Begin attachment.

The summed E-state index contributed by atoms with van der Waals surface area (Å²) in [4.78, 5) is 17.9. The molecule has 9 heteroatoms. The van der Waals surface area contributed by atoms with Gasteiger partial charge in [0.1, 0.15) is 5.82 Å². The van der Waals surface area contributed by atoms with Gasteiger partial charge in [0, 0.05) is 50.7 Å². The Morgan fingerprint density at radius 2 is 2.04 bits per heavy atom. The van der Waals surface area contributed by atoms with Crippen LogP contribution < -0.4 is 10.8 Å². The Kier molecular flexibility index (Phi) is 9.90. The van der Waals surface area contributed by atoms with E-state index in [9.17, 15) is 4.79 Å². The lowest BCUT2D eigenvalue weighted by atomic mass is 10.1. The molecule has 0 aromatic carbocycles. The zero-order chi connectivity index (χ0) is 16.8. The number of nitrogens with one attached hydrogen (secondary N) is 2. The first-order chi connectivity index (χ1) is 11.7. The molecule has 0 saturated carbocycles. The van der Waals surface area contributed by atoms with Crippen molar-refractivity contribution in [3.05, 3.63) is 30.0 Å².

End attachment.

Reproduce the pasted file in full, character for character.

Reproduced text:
The summed E-state index contributed by atoms with van der Waals surface area (Å²) in [4.78, 5) is 17.9. The molecule has 9 heteroatoms. The van der Waals surface area contributed by atoms with Gasteiger partial charge in [0.1, 0.15) is 5.82 Å². The van der Waals surface area contributed by atoms with Gasteiger partial charge in [0, 0.05) is 50.7 Å². The Morgan fingerprint density at radius 2 is 2.04 bits per heavy atom. The van der Waals surface area contributed by atoms with Crippen LogP contribution < -0.4 is 10.8 Å². The Kier molecular flexibility index (Phi) is 9.90. The van der Waals surface area contributed by atoms with E-state index in [9.17, 15) is 4.79 Å². The lowest BCUT2D eigenvalue weighted by atomic mass is 10.1. The molecule has 0 aromatic carbocycles. The zero-order chi connectivity index (χ0) is 16.8. The number of nitrogens with one attached hydrogen (secondary N) is 2. The first-order chi connectivity index (χ1) is 11.7. The molecule has 0 saturated carbocycles. The van der Waals surface area contributed by atoms with Crippen molar-refractivity contribution in [3.05, 3.63) is 30.0 Å².